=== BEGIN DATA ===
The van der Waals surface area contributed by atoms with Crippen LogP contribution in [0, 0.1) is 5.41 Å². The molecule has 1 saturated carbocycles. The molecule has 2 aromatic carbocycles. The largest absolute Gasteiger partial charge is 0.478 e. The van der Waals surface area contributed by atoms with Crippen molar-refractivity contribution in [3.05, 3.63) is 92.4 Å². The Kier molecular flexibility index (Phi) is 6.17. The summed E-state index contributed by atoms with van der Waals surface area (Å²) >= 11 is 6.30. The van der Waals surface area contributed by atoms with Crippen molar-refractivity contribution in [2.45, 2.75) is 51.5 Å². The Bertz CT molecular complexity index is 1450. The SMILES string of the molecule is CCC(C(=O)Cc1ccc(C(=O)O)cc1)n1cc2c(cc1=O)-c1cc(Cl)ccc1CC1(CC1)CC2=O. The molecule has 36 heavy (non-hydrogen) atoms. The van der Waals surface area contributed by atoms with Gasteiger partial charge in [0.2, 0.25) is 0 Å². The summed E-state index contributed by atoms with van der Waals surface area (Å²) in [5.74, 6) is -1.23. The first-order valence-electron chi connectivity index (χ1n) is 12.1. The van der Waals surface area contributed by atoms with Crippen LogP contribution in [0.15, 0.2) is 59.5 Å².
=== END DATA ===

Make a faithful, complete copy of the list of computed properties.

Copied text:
The van der Waals surface area contributed by atoms with Crippen LogP contribution in [0, 0.1) is 5.41 Å². The molecule has 1 saturated carbocycles. The molecule has 2 aromatic carbocycles. The largest absolute Gasteiger partial charge is 0.478 e. The van der Waals surface area contributed by atoms with Crippen molar-refractivity contribution in [3.05, 3.63) is 92.4 Å². The Kier molecular flexibility index (Phi) is 6.17. The summed E-state index contributed by atoms with van der Waals surface area (Å²) >= 11 is 6.30. The van der Waals surface area contributed by atoms with Crippen molar-refractivity contribution in [2.45, 2.75) is 51.5 Å². The Bertz CT molecular complexity index is 1450. The SMILES string of the molecule is CCC(C(=O)Cc1ccc(C(=O)O)cc1)n1cc2c(cc1=O)-c1cc(Cl)ccc1CC1(CC1)CC2=O. The molecule has 36 heavy (non-hydrogen) atoms. The van der Waals surface area contributed by atoms with Gasteiger partial charge in [0.2, 0.25) is 0 Å². The summed E-state index contributed by atoms with van der Waals surface area (Å²) in [5.74, 6) is -1.23. The first-order valence-electron chi connectivity index (χ1n) is 12.1. The van der Waals surface area contributed by atoms with Crippen LogP contribution in [0.15, 0.2) is 59.5 Å².